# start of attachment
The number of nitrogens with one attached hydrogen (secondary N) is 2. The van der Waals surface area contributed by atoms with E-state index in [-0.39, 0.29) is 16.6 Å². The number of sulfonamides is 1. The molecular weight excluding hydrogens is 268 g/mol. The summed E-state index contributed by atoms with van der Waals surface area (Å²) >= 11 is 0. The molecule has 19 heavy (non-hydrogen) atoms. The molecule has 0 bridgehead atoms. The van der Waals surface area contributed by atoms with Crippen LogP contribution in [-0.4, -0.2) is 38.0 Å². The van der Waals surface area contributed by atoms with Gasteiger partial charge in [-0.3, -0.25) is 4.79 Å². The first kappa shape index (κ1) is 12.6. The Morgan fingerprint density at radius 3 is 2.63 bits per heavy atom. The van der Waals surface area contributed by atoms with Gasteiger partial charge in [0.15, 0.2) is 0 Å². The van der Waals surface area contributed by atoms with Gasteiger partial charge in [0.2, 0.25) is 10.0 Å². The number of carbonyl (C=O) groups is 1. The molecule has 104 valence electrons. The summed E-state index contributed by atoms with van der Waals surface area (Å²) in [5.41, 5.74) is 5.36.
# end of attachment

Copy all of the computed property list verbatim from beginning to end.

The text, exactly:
The number of nitrogens with one attached hydrogen (secondary N) is 2. The van der Waals surface area contributed by atoms with E-state index in [-0.39, 0.29) is 16.6 Å². The number of sulfonamides is 1. The molecular weight excluding hydrogens is 268 g/mol. The summed E-state index contributed by atoms with van der Waals surface area (Å²) >= 11 is 0. The molecule has 19 heavy (non-hydrogen) atoms. The molecule has 0 bridgehead atoms. The van der Waals surface area contributed by atoms with Crippen LogP contribution in [-0.4, -0.2) is 38.0 Å². The van der Waals surface area contributed by atoms with Gasteiger partial charge in [-0.3, -0.25) is 4.79 Å². The first kappa shape index (κ1) is 12.6. The Morgan fingerprint density at radius 3 is 2.63 bits per heavy atom. The van der Waals surface area contributed by atoms with Gasteiger partial charge in [0.15, 0.2) is 0 Å². The van der Waals surface area contributed by atoms with Gasteiger partial charge in [0.2, 0.25) is 10.0 Å². The number of carbonyl (C=O) groups is 1. The molecule has 104 valence electrons. The summed E-state index contributed by atoms with van der Waals surface area (Å²) in [5.41, 5.74) is 5.36.